Friday night, Midnight 
Madness, and the University 
Theatre's production. "Once 
on This Island." 

Saturday morning activities 
begin with a Family Weekend 
KickOff and Breakfast fol- 
lowed by a series of open 
houses, which showcase a 
wide variety of university 
departments and programs, 
the football game and an 
"Evening of Entertainment at 
the Campus Recreation 
Center." Activities conclude on 
Sunday with a reception at the 
President's Residence hosted 
by President and Mrs. Mote. 

If you would like more 
information or if you would 
like to volunteer to help at an 
event, contact the University 
of Maryland Parents' 
Association at 314-8429 or via 
email atjkincart@oz.umd.edu. 

Purchasing Power 

In response to requests 
from university customers, 
purchasing cards may now be 
issued to graduate and 
research assistants when 
approved by the requesting 
unit's department head. These 
cards can be customized to 
control card activity. 

Contact Marty Newman at 
405-5834 or via email at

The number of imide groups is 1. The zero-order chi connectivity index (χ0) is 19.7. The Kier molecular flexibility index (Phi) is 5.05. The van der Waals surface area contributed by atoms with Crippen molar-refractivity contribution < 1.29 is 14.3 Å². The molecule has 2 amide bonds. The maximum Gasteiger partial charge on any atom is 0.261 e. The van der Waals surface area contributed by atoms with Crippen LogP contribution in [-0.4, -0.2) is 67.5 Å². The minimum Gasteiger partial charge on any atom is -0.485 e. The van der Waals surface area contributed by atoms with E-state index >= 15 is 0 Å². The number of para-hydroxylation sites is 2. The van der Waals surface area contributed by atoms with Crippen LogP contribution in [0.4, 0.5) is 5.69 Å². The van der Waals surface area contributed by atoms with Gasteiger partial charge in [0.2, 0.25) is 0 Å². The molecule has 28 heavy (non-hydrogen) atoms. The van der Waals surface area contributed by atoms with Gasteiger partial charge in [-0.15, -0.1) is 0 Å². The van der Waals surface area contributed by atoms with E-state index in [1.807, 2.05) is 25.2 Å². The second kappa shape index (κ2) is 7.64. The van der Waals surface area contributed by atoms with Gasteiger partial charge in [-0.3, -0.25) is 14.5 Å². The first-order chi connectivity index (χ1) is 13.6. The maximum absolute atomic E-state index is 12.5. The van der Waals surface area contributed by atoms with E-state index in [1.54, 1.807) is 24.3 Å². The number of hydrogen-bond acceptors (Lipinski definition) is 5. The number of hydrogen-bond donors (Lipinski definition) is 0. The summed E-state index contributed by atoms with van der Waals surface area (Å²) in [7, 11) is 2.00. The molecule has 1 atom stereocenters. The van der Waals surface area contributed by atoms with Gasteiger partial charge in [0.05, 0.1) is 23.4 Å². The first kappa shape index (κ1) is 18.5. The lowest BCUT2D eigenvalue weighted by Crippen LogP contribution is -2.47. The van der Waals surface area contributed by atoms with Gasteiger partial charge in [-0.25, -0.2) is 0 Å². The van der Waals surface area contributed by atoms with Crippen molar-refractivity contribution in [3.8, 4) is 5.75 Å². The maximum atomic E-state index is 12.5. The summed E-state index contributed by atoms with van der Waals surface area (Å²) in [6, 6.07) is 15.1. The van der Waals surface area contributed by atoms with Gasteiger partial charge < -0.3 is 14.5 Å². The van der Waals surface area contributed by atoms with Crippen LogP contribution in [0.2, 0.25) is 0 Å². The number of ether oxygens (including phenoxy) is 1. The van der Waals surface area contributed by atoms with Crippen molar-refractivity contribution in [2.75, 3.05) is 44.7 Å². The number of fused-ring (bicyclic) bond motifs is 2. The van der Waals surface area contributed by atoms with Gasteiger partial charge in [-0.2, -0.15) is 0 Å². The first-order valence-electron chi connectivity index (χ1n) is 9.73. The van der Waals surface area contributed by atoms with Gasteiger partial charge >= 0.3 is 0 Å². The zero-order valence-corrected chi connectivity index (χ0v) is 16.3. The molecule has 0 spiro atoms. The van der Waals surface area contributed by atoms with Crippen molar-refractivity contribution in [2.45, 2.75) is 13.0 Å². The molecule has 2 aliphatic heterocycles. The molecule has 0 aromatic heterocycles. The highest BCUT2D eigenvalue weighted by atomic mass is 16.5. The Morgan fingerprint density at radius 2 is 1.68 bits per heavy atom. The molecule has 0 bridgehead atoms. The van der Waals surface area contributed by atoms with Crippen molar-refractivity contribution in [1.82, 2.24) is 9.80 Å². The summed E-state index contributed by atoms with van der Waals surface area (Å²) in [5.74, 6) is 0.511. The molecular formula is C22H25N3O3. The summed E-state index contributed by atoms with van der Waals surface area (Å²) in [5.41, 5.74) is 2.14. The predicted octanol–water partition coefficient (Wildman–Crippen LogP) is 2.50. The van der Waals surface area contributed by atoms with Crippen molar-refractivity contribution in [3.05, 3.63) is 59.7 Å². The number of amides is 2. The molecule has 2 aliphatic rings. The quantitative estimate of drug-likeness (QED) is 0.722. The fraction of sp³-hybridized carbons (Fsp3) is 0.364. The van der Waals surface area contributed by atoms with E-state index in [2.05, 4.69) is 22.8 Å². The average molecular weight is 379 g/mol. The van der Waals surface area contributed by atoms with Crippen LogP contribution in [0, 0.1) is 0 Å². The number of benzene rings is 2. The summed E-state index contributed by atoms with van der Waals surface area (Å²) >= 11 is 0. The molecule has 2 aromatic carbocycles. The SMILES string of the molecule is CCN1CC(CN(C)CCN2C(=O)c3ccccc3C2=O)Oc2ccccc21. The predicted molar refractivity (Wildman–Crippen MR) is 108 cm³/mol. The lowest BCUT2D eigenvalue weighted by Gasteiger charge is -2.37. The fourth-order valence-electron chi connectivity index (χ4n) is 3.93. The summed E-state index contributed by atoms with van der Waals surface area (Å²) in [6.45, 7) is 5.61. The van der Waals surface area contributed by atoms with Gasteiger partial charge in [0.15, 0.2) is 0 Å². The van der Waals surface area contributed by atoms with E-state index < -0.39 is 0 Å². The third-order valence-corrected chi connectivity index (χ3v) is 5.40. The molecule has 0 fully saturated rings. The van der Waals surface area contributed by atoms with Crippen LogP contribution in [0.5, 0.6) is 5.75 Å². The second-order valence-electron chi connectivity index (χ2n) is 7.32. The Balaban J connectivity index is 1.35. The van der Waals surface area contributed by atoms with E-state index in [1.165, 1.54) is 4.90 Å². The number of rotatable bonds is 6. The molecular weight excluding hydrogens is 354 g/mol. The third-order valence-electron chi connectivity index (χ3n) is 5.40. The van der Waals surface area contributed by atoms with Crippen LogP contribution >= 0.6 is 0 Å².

m newma n@purchase.umd.edu 
for more information. 

Purchasing Consulting 
Services 

Departments are now dele- 
gated the authority to pur- 
chase consulting services up 
to $2,500 using VISA 
Purchasing Cards and 
Delegated SM Orders without 
coming through Procurement. 
The vendor should be instruct- 
ed to process invoices for pay- 
ment only after the services 
have been completed or. In the 
case of VISA, do not sign the 
charge slip until services are 
completed. 



The VISA ptirchasing card is 
available for consultants who 
are incorporated businesses 
and not coded by VISA as a 
financial Institution or tax 
preparation service. 

The SM Order may be used 
for businesses and individuals 
regularly in the business of 
providing consulting ser- 
vices. 

Should you have questions, 
contact Marty Newman at 405- 
5834. 



Wbrld Cup Swimmers At 
Maryland 

More than 200 of the 
world's best swimmers will be 
competing in the FINAAJSA 
Swimming World Cup 1999 
meet Nov. 17 and 18 at the 
Campus Recreation Center. 
Olympic level swimmers from 
all over the world and the 
United States are expected to 
participate. 

Tickets are available now 
through the Meadow Brook 
Aquatic Center (410-433- 
8300). Admission for the pre- 



'^The Meeting' 



What would have happened if Martin Luther King and